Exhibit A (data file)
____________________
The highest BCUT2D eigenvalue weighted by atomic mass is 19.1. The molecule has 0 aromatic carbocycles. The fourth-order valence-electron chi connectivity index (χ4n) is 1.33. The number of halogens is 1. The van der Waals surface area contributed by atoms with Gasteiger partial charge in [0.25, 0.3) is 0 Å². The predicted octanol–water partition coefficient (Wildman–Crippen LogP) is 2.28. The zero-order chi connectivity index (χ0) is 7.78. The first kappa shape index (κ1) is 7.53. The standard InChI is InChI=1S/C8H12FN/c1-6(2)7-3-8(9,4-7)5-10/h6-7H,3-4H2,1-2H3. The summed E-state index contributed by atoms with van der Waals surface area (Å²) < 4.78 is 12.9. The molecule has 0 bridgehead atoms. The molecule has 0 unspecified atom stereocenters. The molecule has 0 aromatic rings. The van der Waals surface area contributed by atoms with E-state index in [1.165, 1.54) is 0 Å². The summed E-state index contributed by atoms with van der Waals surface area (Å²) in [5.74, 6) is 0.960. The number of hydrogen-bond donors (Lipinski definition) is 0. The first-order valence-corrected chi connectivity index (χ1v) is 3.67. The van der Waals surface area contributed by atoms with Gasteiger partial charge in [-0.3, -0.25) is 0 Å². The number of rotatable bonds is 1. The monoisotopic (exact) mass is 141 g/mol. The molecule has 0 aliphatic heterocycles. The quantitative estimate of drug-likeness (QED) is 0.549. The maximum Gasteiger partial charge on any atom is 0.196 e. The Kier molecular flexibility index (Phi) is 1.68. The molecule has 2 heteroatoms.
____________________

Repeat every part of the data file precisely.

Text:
The highest BCUT2D eigenvalue weighted by atomic mass is 19.1. The molecule has 0 aromatic carbocycles. The fourth-order valence-electron chi connectivity index (χ4n) is 1.33. The number of halogens is 1. The van der Waals surface area contributed by atoms with Gasteiger partial charge in [0.25, 0.3) is 0 Å². The predicted octanol–water partition coefficient (Wildman–Crippen LogP) is 2.28. The zero-order chi connectivity index (χ0) is 7.78. The first kappa shape index (κ1) is 7.53. The standard InChI is InChI=1S/C8H12FN/c1-6(2)7-3-8(9,4-7)5-10/h6-7H,3-4H2,1-2H3. The summed E-state index contributed by atoms with van der Waals surface area (Å²) < 4.78 is 12.9. The molecule has 0 bridgehead atoms. The molecule has 0 unspecified atom stereocenters. The molecule has 0 aromatic rings. The van der Waals surface area contributed by atoms with E-state index in [1.165, 1.54) is 0 Å². The summed E-state index contributed by atoms with van der Waals surface area (Å²) in [5.74, 6) is 0.960. The number of hydrogen-bond donors (Lipinski definition) is 0. The first-order valence-corrected chi connectivity index (χ1v) is 3.67. The van der Waals surface area contributed by atoms with Gasteiger partial charge in [-0.3, -0.25) is 0 Å². The number of rotatable bonds is 1. The monoisotopic (exact) mass is 141 g/mol. The molecule has 0 aliphatic heterocycles. The quantitative estimate of drug-likeness (QED) is 0.549. The maximum Gasteiger partial charge on any atom is 0.196 e. The Kier molecular flexibility index (Phi) is 1.68. The molecule has 2 heteroatoms.